A commission to study the nursing home system, conducted under the auspices of the National Academies, of Science, Engineering, & Medicine (NASEM), recently released its report entitled The National Imperative to Improve Nursing Home Quality: Honoring Our Commitment to Residents, Families, and Staff. The report included a very brief history of the nursing home system – a 400-year history reduced to a couple of pages. Furthermore, it is a history that will not upset officials, proprietors, investors, executives, politicians, and others who are benefitting from the status quo.
Basically, the commission is feeding the public historical pablum. Left out of the multi-century account are such salient features as ongoing and intensifying financialization, and pivot points such as the 1950s-60s’ development and codification of “the medically indigent,” the role of states’ rights, and the influence of racist, segregationists. Also excised were many significant changes of 1980s-90s such the transformation of macroeconomic and corporate philosophy from managerial capitalism into what is known as “agency theory,” – basically meaning that shareholder value is not just the highest ethic of capitalist management but the only ethic.
Between the late 1990s and early 2000s, capital markets and tax codes were conducive for the entry of real estate investment trusts (REITs), private equity (PE), and other corporate legal structures (e.g., limited liability companies or LLCs) into the senior housing market. Large pools of capital had been accumulating through pension, college endowment, sovereign wealth, and insurance funds that needed to flow into businesses that would provide desired yields and return on investment. These funds are managed by institutional investors such as Vanguard and BlackRock. The number and size of publicly listed companies have grown considerably over the past two decades as REITs have expanded their power and financial dominance in the senior housing market. To ignore these players in the industry is to ignore the proverbial 800-pound gorilla in the room.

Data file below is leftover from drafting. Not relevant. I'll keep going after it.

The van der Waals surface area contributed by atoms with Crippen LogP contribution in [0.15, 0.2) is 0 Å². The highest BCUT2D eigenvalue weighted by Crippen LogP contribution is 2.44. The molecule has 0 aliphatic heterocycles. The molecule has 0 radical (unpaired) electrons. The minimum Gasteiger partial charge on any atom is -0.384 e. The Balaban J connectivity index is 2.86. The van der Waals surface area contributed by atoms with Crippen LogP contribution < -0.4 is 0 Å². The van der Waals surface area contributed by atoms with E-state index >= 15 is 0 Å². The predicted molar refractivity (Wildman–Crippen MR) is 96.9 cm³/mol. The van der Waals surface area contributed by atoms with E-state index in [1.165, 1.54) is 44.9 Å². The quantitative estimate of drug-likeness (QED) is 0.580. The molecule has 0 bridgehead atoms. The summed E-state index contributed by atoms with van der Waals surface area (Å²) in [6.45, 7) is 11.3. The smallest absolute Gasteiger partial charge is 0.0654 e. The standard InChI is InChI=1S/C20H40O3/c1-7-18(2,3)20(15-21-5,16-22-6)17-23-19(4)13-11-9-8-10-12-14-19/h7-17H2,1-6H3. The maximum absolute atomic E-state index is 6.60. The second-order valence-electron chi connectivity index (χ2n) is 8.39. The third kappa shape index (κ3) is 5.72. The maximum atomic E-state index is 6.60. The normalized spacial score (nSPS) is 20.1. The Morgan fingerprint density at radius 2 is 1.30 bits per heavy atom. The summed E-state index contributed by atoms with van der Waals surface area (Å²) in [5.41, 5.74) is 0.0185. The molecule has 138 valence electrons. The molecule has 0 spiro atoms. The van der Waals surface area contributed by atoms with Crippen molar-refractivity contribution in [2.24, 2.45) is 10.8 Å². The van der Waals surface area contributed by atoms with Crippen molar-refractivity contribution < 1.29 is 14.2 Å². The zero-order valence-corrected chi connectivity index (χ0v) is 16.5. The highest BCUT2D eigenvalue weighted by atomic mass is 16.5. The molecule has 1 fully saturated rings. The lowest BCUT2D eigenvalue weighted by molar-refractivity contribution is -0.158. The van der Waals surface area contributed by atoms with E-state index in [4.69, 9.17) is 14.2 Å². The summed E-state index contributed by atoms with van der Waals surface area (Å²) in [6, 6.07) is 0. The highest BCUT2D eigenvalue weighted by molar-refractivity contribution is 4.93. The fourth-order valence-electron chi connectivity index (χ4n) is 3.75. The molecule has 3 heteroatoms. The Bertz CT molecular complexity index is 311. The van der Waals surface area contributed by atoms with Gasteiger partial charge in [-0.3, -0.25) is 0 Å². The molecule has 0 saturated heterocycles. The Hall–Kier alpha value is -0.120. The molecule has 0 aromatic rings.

These changes have been accompanied by massive investments of cash into political campaigns and politicians’ coffers by PACs, Corporations, and lobbying firms representing the medical-industrial complex, Wall Street, and real estate. What worthwhile history would tiptoe around the corruption wrought by money in politics?
It is easy to become known as a radical and marginalized. Taking a hardnosed stand regarding the truth is an annoyance. History is written from a “point of view” of the powerful and their version of events. They choose the people, places, and things to include and exclude. Challenging those points of view will typically evoke hostility. This is currently noticeable in the backlash to “critical race theory.” African Americans would benefit greatly from a factually accurate history of race in America, which would facilitate an honest look at institutional racism still pervasive in the United States – including in the nursing home system. It would also be helpful to the elderly to have a movement that could be called critical elder theory – perhaps CET would be an appropriate acronym.
Unfortunately, humans are beset with psychological defense mechanisms that serve the avoidance of truth and lend support to the creation of a comfortable reality. There are many defense mechanisms recognized by psychoanalysts. However, four main defenses in history: denial, rationalization, repression, and fantasy are essential for understanding how official bodies such as commissions paper over reality and prevent real change.
Fantasy is seeing the world not as it is but as the way we would like it to be. No American wants to think that the elderly, as humans, are only worth what the treatment in a typical nursing home would suggest. We believe we are better than that. Our creed does not permit widespread shortening of life and suffering because of financial considerations. Somehow the incongruence between our creeds and our deeds must be reconciled. So, we retreat into a fantasy world in which medically fragile and frail elderly and disabled persons are living in as system with a few tweaks can be fully staffed and made into a “home-like culture” (a vague term if ever there was one).
Fantasies can only be maintained through denial of reality (out of sight-out of mind), repression (just don’t think about it), and rationalization (Medicaid reimbursement is too low). Human nature being what it is, these defenses operate mostly at a subconscious level.
Window dressing called “home culture” as it has been conceived and implemented thus far will not substantively change the structure and function of the nursing home system as it has evolved. However, it will assuage our consciences.
 National Academies of Sciences, Engineering, and Medicine 2022. The National
Imperative to Improve Nursing Home Quality: Honoring Our Commitment to
Residents, Families, and Staff. Washington, DC: The National Academies Press.